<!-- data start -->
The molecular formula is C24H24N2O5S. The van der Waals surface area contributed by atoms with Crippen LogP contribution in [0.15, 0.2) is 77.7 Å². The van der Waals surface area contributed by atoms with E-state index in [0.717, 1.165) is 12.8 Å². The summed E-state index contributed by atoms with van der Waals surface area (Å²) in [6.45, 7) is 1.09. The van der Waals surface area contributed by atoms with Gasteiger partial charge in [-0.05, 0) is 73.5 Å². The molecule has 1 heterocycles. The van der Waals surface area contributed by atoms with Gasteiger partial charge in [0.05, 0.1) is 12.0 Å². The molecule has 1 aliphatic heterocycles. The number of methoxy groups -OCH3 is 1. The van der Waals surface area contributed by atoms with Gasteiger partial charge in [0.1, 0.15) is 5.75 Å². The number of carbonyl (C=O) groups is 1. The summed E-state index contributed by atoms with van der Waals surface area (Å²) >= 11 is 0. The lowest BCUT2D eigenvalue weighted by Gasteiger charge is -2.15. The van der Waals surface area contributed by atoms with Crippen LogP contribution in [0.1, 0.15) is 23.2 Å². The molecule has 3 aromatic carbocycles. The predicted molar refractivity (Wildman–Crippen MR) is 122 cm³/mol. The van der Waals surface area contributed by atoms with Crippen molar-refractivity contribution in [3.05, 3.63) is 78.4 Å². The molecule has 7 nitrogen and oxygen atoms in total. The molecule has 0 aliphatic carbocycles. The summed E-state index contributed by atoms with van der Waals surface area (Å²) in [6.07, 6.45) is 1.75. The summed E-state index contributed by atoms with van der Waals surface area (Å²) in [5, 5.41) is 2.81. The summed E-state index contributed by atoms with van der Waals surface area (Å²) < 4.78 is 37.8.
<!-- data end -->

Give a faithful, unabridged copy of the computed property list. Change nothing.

The molecular formula is C24H24N2O5S. The van der Waals surface area contributed by atoms with Crippen LogP contribution in [0.15, 0.2) is 77.7 Å². The van der Waals surface area contributed by atoms with E-state index in [0.717, 1.165) is 12.8 Å². The summed E-state index contributed by atoms with van der Waals surface area (Å²) in [6.45, 7) is 1.09. The van der Waals surface area contributed by atoms with Gasteiger partial charge in [-0.05, 0) is 73.5 Å². The molecule has 1 heterocycles. The van der Waals surface area contributed by atoms with Gasteiger partial charge in [0.05, 0.1) is 12.0 Å². The molecule has 1 aliphatic heterocycles. The number of methoxy groups -OCH3 is 1. The van der Waals surface area contributed by atoms with Gasteiger partial charge in [0.1, 0.15) is 5.75 Å². The number of carbonyl (C=O) groups is 1. The summed E-state index contributed by atoms with van der Waals surface area (Å²) >= 11 is 0. The lowest BCUT2D eigenvalue weighted by Gasteiger charge is -2.15. The van der Waals surface area contributed by atoms with Crippen LogP contribution in [0.1, 0.15) is 23.2 Å². The molecule has 3 aromatic carbocycles. The predicted molar refractivity (Wildman–Crippen MR) is 122 cm³/mol. The van der Waals surface area contributed by atoms with Crippen molar-refractivity contribution in [3.05, 3.63) is 78.4 Å². The molecule has 7 nitrogen and oxygen atoms in total. The molecule has 0 aliphatic carbocycles. The summed E-state index contributed by atoms with van der Waals surface area (Å²) in [6.07, 6.45) is 1.75. The summed E-state index contributed by atoms with van der Waals surface area (Å²) in [5, 5.41) is 2.81. The summed E-state index contributed by atoms with van der Waals surface area (Å²) < 4.78 is 37.8.